Computers have brought innumerable wonders to the animation movie genre, but every so often it’s nice to see a hand-drawn, traditionally animated film like the “Spirited Away” or “Triplets of Belville.” The delicately water colored French Belgian animated film “Ernest & Celestine” (2013) is one of those charming little story, without a blasting 3D or excessive CG. The young directors Stephane Aubier, Vincent Patar and Benjamin Renner have based their story on a long-running children book series, illustrated by Belgian author Gabrielle Vincent. The film tells a tale of unlikely friendship between a bear and a mouse.
Celestine is a young orphan mouse, who draws a crude childlike sketch of a bear and even dreams of befriending a bear. However, the whole mouse community uses a variety of scare tactics to avoid having any contacts with the bears. The mice lives underground, in the sewers and their economy is driven by bear teeth. Above ground, the bears tell stories to their children about how the mice are disease-ridden devourers. Like Celestine, Ernest is the outcast of bear community. He is a bumbling and lonely bear, who is fined by police for performing in the streets.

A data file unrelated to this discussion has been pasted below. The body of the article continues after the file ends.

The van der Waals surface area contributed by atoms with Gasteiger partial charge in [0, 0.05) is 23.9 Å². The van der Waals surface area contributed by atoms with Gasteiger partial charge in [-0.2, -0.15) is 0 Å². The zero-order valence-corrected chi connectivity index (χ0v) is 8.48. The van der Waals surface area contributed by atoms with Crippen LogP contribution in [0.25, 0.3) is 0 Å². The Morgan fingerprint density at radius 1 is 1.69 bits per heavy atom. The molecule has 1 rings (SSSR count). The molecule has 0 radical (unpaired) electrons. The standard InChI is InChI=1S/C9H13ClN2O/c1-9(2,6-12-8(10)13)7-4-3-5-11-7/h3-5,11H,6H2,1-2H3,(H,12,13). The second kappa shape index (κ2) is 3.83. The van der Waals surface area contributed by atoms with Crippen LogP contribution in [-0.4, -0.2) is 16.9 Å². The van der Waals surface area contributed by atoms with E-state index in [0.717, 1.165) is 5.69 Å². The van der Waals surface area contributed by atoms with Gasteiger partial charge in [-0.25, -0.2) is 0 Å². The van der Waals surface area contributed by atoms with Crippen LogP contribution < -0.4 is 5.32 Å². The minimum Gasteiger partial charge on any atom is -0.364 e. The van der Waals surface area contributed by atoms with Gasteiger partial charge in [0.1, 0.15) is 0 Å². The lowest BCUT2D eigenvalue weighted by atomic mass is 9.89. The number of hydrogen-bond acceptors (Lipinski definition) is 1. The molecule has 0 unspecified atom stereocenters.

Celestine, on one of her beer teeth collecting trip breaks into the house of George – a candy store owner, and his wife Lucienne – runs a teeth replacement store. Ernest comes across Celestine and first tries to gobble her up, but the mouse gives him an idea to break into the candy store. Later, the mouse helps Ernest to escape from the police. In return, the bear helps Celestine to steal the tooth from Lucienne’s story. But, when the bear steps into the sewers, carrying the tooth, the whole mouse community panics and outcasts the mouse girl. Similarly, Ernest is hunted by the bears for his run-ins with the law. These two, despite its different size and backgrounds, develop a relationship that's part father-daughter, part mentor-protege.
With its fearlessness and funny banter, Celestine is the most memorable character. Her character rises to the point that she dwarfs large sized characters. The film shows communities driven by fierce wealth-procuring schemes: a little bear whose father and mother own a candy store and tooth store – one business cause the teeth to fall out and the other provides replacement; the underground mice world has ruthless economic codes, often employing terror tactics. The both characters’ rejection of this normalcy remains as a main cause for this unconventional friendship. The directors have provided many memorable images, including the oppressive walls of the orphanage tower, mouse village, and the colorful display of spring season.
The message in “Ernest and Celestine” is simple and sweet-natured. It is surprisingly subdued and gives the kind of experience, which you’ll want to pass along. Like “Toy Story”, it will be loved by adults as much as children.
The vocal cast for the English-language version includes heavy-hitters like Forest Whitaker, Lauren Bacall, Paul Giamatti, and William H. Macy.